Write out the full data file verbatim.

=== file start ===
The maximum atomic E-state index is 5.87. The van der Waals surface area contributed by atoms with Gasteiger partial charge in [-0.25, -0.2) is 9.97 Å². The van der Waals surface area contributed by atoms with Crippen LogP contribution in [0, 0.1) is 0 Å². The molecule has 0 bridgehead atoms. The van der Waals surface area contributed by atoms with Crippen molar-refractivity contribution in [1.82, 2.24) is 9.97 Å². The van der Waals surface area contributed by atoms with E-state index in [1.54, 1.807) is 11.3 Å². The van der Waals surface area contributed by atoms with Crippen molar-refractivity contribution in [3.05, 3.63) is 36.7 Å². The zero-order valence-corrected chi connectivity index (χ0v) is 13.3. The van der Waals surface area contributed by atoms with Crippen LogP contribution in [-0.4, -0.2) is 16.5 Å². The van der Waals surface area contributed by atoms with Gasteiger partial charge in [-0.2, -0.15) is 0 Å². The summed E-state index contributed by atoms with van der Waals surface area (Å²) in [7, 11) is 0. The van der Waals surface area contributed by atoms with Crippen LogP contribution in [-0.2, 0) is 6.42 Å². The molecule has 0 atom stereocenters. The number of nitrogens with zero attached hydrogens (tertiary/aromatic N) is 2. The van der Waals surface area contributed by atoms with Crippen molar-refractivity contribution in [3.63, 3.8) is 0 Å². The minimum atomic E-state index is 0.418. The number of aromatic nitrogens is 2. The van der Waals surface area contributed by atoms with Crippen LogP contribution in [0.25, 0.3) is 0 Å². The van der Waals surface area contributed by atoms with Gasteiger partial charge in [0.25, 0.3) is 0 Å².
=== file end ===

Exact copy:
The maximum atomic E-state index is 5.87. The van der Waals surface area contributed by atoms with Gasteiger partial charge in [-0.25, -0.2) is 9.97 Å². The van der Waals surface area contributed by atoms with Crippen LogP contribution in [0, 0.1) is 0 Å². The molecule has 0 bridgehead atoms. The van der Waals surface area contributed by atoms with Crippen molar-refractivity contribution in [1.82, 2.24) is 9.97 Å². The van der Waals surface area contributed by atoms with E-state index in [1.54, 1.807) is 11.3 Å². The van der Waals surface area contributed by atoms with Crippen molar-refractivity contribution in [3.05, 3.63) is 36.7 Å². The zero-order valence-corrected chi connectivity index (χ0v) is 13.3. The van der Waals surface area contributed by atoms with Crippen LogP contribution in [-0.4, -0.2) is 16.5 Å². The van der Waals surface area contributed by atoms with Gasteiger partial charge in [-0.2, -0.15) is 0 Å². The summed E-state index contributed by atoms with van der Waals surface area (Å²) in [7, 11) is 0. The van der Waals surface area contributed by atoms with Crippen LogP contribution in [-0.2, 0) is 6.42 Å². The molecule has 0 atom stereocenters. The number of nitrogens with zero attached hydrogens (tertiary/aromatic N) is 2. The van der Waals surface area contributed by atoms with Crippen molar-refractivity contribution in [3.63, 3.8) is 0 Å². The minimum atomic E-state index is 0.418. The number of aromatic nitrogens is 2. The van der Waals surface area contributed by atoms with Crippen LogP contribution in [0.25, 0.3) is 0 Å². The van der Waals surface area contributed by atoms with Gasteiger partial charge in [0.25, 0.3) is 0 Å².